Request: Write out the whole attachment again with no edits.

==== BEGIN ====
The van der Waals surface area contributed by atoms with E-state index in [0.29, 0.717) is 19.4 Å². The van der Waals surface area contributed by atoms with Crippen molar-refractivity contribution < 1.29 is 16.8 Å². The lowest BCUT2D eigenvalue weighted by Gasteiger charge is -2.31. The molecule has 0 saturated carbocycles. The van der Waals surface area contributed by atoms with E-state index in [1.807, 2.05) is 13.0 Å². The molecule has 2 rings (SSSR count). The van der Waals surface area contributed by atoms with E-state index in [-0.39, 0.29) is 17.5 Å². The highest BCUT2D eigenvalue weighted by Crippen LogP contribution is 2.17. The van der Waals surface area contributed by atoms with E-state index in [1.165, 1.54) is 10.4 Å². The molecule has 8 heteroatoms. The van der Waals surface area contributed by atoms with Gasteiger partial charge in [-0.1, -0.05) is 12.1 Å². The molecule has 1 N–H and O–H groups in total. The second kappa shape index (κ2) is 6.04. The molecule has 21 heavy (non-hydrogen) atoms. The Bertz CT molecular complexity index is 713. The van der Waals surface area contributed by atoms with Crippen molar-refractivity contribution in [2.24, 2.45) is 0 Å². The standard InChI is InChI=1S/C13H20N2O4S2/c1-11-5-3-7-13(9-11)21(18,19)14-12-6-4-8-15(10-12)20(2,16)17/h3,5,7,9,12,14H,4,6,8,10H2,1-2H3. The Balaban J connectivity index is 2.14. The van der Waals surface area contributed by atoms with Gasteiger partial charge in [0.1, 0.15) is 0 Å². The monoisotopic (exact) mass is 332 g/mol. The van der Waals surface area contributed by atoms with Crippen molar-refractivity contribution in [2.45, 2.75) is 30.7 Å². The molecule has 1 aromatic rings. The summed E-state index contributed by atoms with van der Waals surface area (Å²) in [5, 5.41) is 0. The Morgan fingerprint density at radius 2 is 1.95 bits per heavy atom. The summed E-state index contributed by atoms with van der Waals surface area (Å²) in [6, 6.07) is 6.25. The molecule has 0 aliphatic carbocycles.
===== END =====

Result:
The van der Waals surface area contributed by atoms with E-state index in [0.29, 0.717) is 19.4 Å². The van der Waals surface area contributed by atoms with Crippen molar-refractivity contribution < 1.29 is 16.8 Å². The lowest BCUT2D eigenvalue weighted by Gasteiger charge is -2.31. The molecule has 0 saturated carbocycles. The van der Waals surface area contributed by atoms with E-state index in [1.807, 2.05) is 13.0 Å². The molecule has 2 rings (SSSR count). The van der Waals surface area contributed by atoms with E-state index in [-0.39, 0.29) is 17.5 Å². The highest BCUT2D eigenvalue weighted by Crippen LogP contribution is 2.17. The van der Waals surface area contributed by atoms with E-state index in [1.165, 1.54) is 10.4 Å². The molecule has 8 heteroatoms. The van der Waals surface area contributed by atoms with Gasteiger partial charge in [-0.1, -0.05) is 12.1 Å². The molecule has 1 N–H and O–H groups in total. The second kappa shape index (κ2) is 6.04. The molecule has 21 heavy (non-hydrogen) atoms. The Bertz CT molecular complexity index is 713. The van der Waals surface area contributed by atoms with Crippen molar-refractivity contribution in [2.24, 2.45) is 0 Å². The standard InChI is InChI=1S/C13H20N2O4S2/c1-11-5-3-7-13(9-11)21(18,19)14-12-6-4-8-15(10-12)20(2,16)17/h3,5,7,9,12,14H,4,6,8,10H2,1-2H3. The Balaban J connectivity index is 2.14. The van der Waals surface area contributed by atoms with Gasteiger partial charge in [0.1, 0.15) is 0 Å². The monoisotopic (exact) mass is 332 g/mol. The van der Waals surface area contributed by atoms with Crippen molar-refractivity contribution in [2.45, 2.75) is 30.7 Å². The molecule has 1 aromatic rings. The summed E-state index contributed by atoms with van der Waals surface area (Å²) in [5, 5.41) is 0. The Morgan fingerprint density at radius 2 is 1.95 bits per heavy atom. The summed E-state index contributed by atoms with van der Waals surface area (Å²) in [6, 6.07) is 6.25. The molecule has 0 aliphatic carbocycles.